MESSENGER completed its flyby of Earth on August 2, 2005. In exchange for the gravity assist Earth provided to aid the spacecraft in its journey to Mercury, MESSENGER sent back a picture postcard of our home planet. South America sits in the center of the globe, tilted to the right.
NASA / JHUAPL
Earth in visible and near-infrared wavelengths
MESSENGER's Mercury Dual Imaging System's wide-angle camera utilizes 11 filters across visible and near-infrared wavelengths (400 to 1,100 nanometers) to gather compositional data of the planet's surface.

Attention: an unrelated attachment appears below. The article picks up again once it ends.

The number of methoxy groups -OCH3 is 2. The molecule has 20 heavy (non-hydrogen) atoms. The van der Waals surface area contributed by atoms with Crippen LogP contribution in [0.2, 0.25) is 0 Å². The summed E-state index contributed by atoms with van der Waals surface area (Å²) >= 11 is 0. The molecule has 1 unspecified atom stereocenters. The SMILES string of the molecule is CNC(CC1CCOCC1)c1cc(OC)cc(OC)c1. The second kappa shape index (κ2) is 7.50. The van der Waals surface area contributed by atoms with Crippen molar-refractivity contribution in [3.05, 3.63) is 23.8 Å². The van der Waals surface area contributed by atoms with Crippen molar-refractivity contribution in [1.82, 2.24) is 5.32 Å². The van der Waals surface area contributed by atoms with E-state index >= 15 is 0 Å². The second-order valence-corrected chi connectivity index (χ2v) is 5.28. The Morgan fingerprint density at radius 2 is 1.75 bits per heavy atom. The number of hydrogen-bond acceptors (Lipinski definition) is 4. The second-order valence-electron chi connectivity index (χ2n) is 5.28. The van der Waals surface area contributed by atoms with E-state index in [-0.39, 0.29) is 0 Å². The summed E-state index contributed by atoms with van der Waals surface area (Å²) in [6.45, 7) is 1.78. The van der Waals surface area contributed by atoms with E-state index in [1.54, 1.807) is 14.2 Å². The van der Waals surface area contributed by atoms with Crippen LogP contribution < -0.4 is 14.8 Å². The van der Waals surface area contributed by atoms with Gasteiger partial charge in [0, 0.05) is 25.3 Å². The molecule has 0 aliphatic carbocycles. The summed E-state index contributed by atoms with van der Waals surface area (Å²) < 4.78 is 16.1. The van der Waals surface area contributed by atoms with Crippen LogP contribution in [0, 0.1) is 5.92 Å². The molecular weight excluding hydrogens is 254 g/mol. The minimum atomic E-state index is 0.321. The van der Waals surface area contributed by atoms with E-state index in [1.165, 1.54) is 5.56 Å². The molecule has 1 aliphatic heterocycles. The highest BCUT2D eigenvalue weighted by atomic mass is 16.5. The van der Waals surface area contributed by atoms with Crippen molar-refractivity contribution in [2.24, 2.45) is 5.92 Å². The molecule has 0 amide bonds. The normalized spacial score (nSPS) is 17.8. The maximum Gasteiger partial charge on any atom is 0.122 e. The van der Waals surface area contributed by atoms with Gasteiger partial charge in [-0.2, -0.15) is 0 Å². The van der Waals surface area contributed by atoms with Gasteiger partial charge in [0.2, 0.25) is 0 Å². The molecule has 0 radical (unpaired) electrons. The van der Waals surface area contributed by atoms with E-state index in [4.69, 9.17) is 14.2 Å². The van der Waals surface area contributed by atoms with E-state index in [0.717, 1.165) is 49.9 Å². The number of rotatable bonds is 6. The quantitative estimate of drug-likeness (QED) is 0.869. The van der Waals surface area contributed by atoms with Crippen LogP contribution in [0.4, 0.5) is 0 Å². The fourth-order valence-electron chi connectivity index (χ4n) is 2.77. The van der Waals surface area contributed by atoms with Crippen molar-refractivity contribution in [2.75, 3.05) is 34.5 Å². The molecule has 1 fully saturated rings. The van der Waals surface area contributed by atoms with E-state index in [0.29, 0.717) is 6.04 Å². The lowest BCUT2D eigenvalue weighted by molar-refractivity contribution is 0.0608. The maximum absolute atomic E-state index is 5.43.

This side-by-side look at Earth illustrates the value of multiple-wavelength imaging. The three-band composite at left is made from filters with peak sensitivities near 480 nm, 560 nm and 630 nm. These filters help distinguish materials with distinct visible color differences (ilmenite, volcanic glasses) but are also very close to the sensitivity of the human eye. (Natural color is somewhat subjective, so this combination of bands is "approximate" natural color.) The spacecraft was 102,918 kilometres above Earth when the images were taken.